Whether you are just getting started on the journey of buying a newly built home or have already narrowed your choices, a video tour of a model home, a nearly complete home for sale or one that’s under construction may be in your future. When you opt for a video tour, your sales representative schedules a video call with you via FaceTime, Zoom, GoToMeeting, or another similar tool. The representative will then walk “you” through the home, allowing you to see every room and layout of the home – without leaving your couch.
With more and more people buying homes sight-unseen, sales professionals have stepped up their game with live video tours to supplement the renderings, photos, 3D tours, floor plans and recorded videos online, making it easier than ever to shop for a new home online.
Before you submit your request to the builder for a virtual tour, take a look at these tips that are designed to help you get the most out of it.
Before a Video Tour
Prep Your Finances
If you’ve already been looking at homes, you probably have your financing in place. If not, start with an online or phone consultation with a lender. You can work with the builder’s preferred lender or contact your own to get a loan preapproval. That way you’ll know your price range before you look seriously at homes.
Research Potential Properties
See realistic renderings of new homes and community amenities that have yet to be built.
Before asking for a personalized tour, it’s best to narrow your choice to a specific community, builder and model or two that you think could meet your needs. Gather as much information as you can online, noting what you’d still like to know.
Because there are so many floor plans, elevations, and home styles that a builder may offer, renderings are incredibly helpful. These computer-generated, 3D images show you what your home will look like on an empty lot, and which features may be available given the lot size.
For example, you may be torn between the standard 2-car garage and upgrading to the 3-car garage. Instead of trying to picture the changes – while also keeping in mind the elevation and other options you’ve selected – a 3D rendering will let you see exactly how an expanded garage would look on the lot you’ve selected and on the homestyle that’s perfect for you. The ability to see the final product before construction has started makes renderings invaluable.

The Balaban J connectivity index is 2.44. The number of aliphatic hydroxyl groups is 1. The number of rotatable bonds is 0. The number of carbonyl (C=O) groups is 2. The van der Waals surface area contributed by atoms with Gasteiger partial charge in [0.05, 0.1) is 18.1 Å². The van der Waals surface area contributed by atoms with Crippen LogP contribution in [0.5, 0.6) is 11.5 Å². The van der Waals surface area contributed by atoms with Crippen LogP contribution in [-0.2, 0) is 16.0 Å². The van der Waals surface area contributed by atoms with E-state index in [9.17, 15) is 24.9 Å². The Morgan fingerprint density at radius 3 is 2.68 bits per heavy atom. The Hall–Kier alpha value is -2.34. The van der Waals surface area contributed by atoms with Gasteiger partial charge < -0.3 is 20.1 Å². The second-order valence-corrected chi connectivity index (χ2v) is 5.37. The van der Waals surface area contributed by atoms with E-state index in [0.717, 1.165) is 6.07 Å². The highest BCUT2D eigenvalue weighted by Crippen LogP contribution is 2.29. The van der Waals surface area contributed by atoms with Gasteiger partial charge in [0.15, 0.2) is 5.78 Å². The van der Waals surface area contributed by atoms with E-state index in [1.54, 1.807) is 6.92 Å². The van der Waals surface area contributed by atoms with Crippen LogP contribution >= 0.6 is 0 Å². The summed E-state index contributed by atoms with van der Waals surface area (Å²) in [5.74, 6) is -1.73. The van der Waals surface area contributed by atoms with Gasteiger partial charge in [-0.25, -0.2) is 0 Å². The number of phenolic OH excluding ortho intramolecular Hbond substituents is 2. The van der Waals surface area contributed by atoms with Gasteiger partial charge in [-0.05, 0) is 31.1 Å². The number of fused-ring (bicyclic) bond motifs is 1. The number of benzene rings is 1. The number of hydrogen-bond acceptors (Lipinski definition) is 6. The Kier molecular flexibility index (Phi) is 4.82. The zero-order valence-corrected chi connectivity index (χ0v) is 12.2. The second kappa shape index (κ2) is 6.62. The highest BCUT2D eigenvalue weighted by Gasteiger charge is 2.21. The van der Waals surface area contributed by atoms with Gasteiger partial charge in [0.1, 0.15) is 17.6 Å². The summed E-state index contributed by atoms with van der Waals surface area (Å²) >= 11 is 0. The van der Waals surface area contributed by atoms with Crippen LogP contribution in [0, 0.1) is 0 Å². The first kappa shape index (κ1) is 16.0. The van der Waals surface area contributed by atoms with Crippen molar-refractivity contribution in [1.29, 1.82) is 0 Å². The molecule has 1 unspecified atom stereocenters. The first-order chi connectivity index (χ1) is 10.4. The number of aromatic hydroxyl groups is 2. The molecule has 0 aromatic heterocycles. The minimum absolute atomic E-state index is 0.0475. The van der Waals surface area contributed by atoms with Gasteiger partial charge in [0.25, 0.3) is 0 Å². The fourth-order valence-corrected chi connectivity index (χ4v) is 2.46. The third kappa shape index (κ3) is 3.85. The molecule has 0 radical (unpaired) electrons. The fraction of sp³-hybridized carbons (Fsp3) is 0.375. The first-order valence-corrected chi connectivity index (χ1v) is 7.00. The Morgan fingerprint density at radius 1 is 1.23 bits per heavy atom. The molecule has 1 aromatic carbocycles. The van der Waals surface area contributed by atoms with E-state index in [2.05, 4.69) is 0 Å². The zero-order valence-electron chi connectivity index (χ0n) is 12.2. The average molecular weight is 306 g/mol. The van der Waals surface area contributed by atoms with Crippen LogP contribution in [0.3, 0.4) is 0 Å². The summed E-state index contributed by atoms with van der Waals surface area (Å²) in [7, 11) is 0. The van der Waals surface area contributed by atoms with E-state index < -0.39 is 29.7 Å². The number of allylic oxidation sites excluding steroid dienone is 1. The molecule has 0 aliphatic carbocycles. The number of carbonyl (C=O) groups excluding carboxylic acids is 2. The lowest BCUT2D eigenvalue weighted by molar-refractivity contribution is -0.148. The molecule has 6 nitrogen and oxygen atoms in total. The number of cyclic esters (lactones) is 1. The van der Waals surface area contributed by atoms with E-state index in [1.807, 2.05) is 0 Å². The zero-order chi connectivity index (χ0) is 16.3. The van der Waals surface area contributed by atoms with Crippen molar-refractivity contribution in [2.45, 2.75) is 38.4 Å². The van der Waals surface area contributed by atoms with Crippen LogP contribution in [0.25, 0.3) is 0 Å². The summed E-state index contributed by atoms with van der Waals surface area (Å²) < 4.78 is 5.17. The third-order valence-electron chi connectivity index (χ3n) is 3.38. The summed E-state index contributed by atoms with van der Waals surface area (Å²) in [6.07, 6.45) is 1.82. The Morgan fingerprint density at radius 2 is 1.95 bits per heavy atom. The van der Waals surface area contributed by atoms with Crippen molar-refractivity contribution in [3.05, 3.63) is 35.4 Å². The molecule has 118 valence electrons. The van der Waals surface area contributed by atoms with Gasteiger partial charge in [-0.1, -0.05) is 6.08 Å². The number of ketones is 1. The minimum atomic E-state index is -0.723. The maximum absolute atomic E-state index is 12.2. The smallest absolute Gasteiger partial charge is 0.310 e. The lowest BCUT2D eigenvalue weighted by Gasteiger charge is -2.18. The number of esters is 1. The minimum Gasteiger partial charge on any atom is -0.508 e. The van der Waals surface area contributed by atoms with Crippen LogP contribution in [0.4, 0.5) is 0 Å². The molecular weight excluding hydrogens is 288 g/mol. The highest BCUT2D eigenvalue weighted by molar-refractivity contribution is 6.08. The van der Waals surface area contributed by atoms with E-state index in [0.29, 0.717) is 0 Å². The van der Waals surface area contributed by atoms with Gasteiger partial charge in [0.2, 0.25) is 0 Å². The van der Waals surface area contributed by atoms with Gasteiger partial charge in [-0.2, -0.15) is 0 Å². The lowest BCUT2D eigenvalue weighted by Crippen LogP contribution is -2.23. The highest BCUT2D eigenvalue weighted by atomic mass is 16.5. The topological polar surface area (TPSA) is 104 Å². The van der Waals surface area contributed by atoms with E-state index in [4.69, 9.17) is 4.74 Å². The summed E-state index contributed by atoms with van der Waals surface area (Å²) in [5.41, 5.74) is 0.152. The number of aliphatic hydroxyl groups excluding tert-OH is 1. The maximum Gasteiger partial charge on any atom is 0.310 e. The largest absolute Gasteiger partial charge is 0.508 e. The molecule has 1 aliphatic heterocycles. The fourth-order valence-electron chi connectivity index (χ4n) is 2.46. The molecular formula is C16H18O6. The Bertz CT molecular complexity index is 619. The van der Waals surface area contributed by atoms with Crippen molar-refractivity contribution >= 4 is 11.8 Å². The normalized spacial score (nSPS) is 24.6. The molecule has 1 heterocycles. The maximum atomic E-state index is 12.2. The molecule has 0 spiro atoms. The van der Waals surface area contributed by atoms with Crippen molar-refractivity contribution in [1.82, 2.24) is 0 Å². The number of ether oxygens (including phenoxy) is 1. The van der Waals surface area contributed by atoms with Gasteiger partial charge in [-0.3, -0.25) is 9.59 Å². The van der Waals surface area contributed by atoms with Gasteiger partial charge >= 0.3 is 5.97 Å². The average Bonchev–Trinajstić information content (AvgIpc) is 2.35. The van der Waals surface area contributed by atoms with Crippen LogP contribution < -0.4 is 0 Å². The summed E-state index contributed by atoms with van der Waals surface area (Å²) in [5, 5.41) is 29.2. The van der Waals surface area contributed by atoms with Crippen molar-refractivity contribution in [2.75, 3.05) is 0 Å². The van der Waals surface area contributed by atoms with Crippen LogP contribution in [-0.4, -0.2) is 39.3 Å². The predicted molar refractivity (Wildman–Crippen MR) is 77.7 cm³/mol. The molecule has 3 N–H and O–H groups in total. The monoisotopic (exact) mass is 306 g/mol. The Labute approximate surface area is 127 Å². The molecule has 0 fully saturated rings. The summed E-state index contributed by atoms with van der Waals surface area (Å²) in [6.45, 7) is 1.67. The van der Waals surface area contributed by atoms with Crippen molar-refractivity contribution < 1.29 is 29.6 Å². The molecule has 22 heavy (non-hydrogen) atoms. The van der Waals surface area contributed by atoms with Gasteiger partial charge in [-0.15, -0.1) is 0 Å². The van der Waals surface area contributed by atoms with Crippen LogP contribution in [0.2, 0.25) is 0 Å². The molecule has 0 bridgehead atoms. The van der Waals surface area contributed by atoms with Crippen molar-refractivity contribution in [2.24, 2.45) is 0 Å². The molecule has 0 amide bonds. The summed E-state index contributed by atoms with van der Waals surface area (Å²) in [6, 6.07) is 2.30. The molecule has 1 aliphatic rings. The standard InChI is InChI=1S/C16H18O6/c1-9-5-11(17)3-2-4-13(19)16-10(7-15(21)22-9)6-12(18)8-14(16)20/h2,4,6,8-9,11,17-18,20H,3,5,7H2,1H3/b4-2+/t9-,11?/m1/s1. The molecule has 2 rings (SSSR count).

Some communities also offer renderings of amenities, such as community pools, tennis courts, clubhouses, and more. When you’re touring a new construction site and can’t see all of those fun pieces, it can be hard picturing your life there. It can also be hard to choose a lot without knowing its position in relation to the amenities! With renderings, you can see exactly what your new home and community will look like.
Create a Checklist of Priorities to See on the Tour
Your list of wants and needs should be in front of you when you’re ready to take the tour, so you don’t forget any priorities. For example, consider the rooms that are most important to you, such as the kitchen and master bathroom, and think about the layout you prefer when you’ve viewed other homes. Remember to check out things like whether there’s a yard for your dog, a family entrance off the garage or a flex space that could work as a home office.
Write a List of Questions
Depending on the info provided by the website, you’ll likely have questions about prices, standard features and options, as well as about the lot size and location, community amenities and more. A list can help you keep track of the information you need.
Set Aside Time for the Tour With Your Buying Partner
If you’re buying with a spouse, partner, family members or friends, make sure they can join the video tour with you.
Sync Your Technology
Decide beforehand which platform to use, such as Facetime, Skype, Facebook Live, Zoom, Google Duo or other video chat services.
During the Tour
Ask the “Tour Guide” to Show You the Flow of the House
Looking room-by-room can help you with the details, but also ask the virtual tour guide to walk left and then right from the front door so you can see the flow of rooms. If you can, match this up with a floor plan you can refer to during the tour.
Ask to See the Outside
Don’t forget to check out exterior features and find out whether they are options or standard features. See if you can get a feel for the size of the lot, the closeness of other homes and the view. Ask about what will be built behind the house, whether any landscaping is provided and whether the yard can be fenced.
Ask for Window Treatments to be Opened or Closed
It can be difficult to get a sense of the natural light in a room during a video tour, but you can ask to have any window treatments adjusted and to have your tour guide show you the view from different rooms.
Ask to See How High the Ceilings Are
To get a sense of the size of rooms and the ceiling height, ask your tour guide to reach up and side-to-side.
Ask About What’s Standard and What’s Optional
Interactive Floor Plans
See realistic renderings of new homes and community amenities that have yet to be built.